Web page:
More on the Maisel/Baio situation has come out recently and what is being done to Mr. Maisel is a shame. It is, in fact, criminal in some cases, but whatever, it’s terrible that someone who did nothing more than defend his intellectual property rights has been attacked as he has.
Although it is incredibly tempting to want to, oh, smack freetards upside the head (or worse), we have to keep our fight above such tactics. Leave the bullshit attacks to them and rise above it.
What can we do? Calmly and articulately post comments and blog posts everywhere we can, defending Maisel and intellectual property rights in general. Fight against CC and the Lessigites (including groups like Public Knowledge and EFF) and call on your professional organizations to come out 100% against these IP-weakening “tools” and the groups which support them!
Don’t call names (okay… “freetard” is acceptable I think, but not much worse) but instead focus on the importance of IP in the global economy and on your personal economy. Make the case–you only can make your art if you are paid and IP rights are how that happens, etc.
Trust me, I know how hard this is. It’s so tempting to want to fight back on their terms, but don’t go there. I have been personally attacked via anonymous emails and tweets for writing against CC and Lessig in particular. I swear like a sailor in real life but some of the names I’ve been called even I wouldn’t say. Ugly is an understatement. But I know that if I start posting anonymous attacks on their sites, I will do no good at all and will, in fact, be lowering myself. No, fight the good fight instead.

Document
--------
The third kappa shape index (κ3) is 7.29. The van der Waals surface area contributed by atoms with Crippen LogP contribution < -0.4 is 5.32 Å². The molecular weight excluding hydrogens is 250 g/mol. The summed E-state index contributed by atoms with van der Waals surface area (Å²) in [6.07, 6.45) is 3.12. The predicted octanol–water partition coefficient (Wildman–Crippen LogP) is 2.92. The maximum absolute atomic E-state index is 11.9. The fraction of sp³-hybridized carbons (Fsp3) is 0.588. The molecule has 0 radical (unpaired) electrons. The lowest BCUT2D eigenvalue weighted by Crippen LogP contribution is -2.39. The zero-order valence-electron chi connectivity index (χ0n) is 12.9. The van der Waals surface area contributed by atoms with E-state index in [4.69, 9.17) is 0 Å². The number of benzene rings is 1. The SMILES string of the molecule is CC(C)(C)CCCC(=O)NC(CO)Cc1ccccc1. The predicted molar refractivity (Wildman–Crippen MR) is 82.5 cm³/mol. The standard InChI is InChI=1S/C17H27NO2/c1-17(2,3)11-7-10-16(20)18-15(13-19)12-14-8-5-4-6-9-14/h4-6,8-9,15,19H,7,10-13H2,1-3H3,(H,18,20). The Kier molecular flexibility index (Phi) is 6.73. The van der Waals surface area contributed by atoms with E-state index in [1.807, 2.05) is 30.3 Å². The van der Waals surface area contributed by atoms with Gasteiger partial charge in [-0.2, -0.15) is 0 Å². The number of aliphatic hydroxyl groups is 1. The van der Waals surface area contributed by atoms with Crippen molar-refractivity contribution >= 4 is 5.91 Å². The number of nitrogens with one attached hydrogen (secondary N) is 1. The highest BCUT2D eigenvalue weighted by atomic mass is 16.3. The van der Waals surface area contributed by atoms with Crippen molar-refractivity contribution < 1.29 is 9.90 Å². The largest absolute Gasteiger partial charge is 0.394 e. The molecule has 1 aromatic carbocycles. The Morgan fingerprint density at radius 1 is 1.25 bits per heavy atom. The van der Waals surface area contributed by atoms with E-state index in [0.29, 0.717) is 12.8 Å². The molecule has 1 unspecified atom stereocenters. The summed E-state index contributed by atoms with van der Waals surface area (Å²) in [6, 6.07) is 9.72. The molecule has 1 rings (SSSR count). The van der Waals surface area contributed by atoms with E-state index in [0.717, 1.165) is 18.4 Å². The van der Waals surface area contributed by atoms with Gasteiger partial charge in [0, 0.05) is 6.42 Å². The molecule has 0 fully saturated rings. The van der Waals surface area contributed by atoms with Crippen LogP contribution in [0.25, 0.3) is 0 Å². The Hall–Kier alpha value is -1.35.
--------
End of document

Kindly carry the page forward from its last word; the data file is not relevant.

These people, the freetards, the anti-strong-copyright people are tough enemies. They hide often behind anonymity. They are adept at spinning the rhetoric to make it sound like any strong copyright laws are an attack against free speech. We have a hell of a battle ahead, but the tide is, in my opinion, starting to turn for the better.
The government is understanding how much our economy has been hurt by piracy and it is trying to plug the holes in enforcement with PROTECT-IP and the like. More regular people are beginning to understand that artists of all kinds need to be paid for their work. We can win this war, if we keep fighting the good fight.
That means calling out bad terms like I did on the Assignment Wired “contest” and lauding those companies who do right by artists. It means weathering the name calling and tweetbombings and staying on message: strong copyright laws are necessary and good for everyone, even when it is occasionally inconvenient for some.
I will not approve any anonymous and/or freetard comments. I give you no space on my blog to “share.” Don’t even bother trying, okay? Thanks.
If you want to know why I don’t approve negative comments, read this.